When Sinclair Broadcasting bought 21 regional sports networks from Disney in 2019, plenty of people knew that it was going to be tough sledding. That certainly seemed to be the case when the company took a $4.23 billion charge last year “related mostly to the regional sports networks business” and posted a $3.21 billion loss for the third quarter alone. Given that they’re on the hook for $1.82 billion in rights fees in 2021, it’s not like Sinclair has time to spare when it comes to figuring out how to turn the RSNs into profitable entities.
Most have presumed that legalized gambling is the way forward for the RSNs (hence the Bally Sports rebranding). But it sounds like streaming could be a key part of that puzzle as well. According to the New York Post’s Josh Kosman, the media company is working with investment bank LionTree to raise more than $250 million for a streaming service that would broadcast games they have exclusive rights to.
Sinclair had previously announced its intentions to start a streaming service back in December after both Hulu and YouTube dropped the RSNs from their live-sports packages. In a clear case of trying to beat’em if you can’t join’em, Sinclair’s streaming service would directly challenge those vMVPD (virtual multichannel video programming distributor) services, putting them in the same league as ESPN+ as a must-have for fans who want to live-stream their favorite teams consistently.
According to the Post, Sinclair has been telling potential investors they’re looking to charge $23 a month to customers in specific markets who want to follow the teams whose regional rights are owned by Bally Sports networks. That could make for a sizable audience as the 19 remaining Bally Sports networks have the rights to broadcast regular-season games for a sizable number of MLB, NHL, NBA, WNBA, MLS, and even a few NFL teams. We’re talking about franchises such as the St. Louis Cardinals, Atlanta Braves, Los Angeles Angels, Los Angeles Clippers, Atlanta Hawks, Dallas Mavericks, Detroit Red Wings, Carolina Hurricanes, Phoenix Mercury, Columbus Crew, and many more.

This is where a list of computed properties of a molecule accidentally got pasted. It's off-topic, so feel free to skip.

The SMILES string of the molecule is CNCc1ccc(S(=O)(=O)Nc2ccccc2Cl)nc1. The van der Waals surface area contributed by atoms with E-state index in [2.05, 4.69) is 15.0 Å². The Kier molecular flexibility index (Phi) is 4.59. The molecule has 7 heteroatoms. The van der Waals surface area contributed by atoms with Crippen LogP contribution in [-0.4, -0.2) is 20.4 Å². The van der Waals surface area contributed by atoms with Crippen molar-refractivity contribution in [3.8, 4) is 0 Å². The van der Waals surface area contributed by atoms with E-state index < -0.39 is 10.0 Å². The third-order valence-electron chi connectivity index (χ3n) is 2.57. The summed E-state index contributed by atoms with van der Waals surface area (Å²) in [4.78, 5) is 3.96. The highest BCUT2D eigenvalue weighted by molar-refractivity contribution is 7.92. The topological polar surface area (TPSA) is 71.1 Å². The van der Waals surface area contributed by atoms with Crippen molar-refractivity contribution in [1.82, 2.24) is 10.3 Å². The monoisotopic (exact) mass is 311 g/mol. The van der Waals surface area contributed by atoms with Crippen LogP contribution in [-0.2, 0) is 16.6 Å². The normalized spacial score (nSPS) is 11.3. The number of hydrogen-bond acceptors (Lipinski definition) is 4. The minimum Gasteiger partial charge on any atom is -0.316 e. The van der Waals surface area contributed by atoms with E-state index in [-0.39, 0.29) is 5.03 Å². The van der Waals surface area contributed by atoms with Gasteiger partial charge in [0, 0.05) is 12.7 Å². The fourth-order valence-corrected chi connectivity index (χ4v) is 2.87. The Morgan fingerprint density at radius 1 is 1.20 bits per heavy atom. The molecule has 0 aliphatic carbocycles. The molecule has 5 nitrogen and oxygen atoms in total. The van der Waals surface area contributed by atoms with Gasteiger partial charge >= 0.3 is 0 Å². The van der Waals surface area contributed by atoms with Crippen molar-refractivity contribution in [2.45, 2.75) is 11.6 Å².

There are also seven affiliate networks, such as Marquee Network and YES, though it’s unclear if their offerings would be included in the streaming service.
As for how the streaming service would work for fans who follow one of their teams but live outside the market, that could present a real challenge. Much like with NBA League Pass, fans can often be out of luck because the rights holders (like Sinclair) will charge cable and satellite companies to distribute games, which disrupts the ability of fans to stream outside of specific markets.
Still, according to the article, Sinclair is projecting 4.4 million streaming customers by 2027, which would be more than YouTube TV or Sling have at the moment. They also reportedly expect the streaming service to break even by 2024.
The Post notes that for the streaming service to work as intended, Sinclair still needs to negotiate with the NBA, MLB, and NHL to secure streaming rights. Those talks are ongoing and it appears that the media company’s investment work is part of that, meant to ensure these leagues that Sinclair will be able to follow through on their ambitions.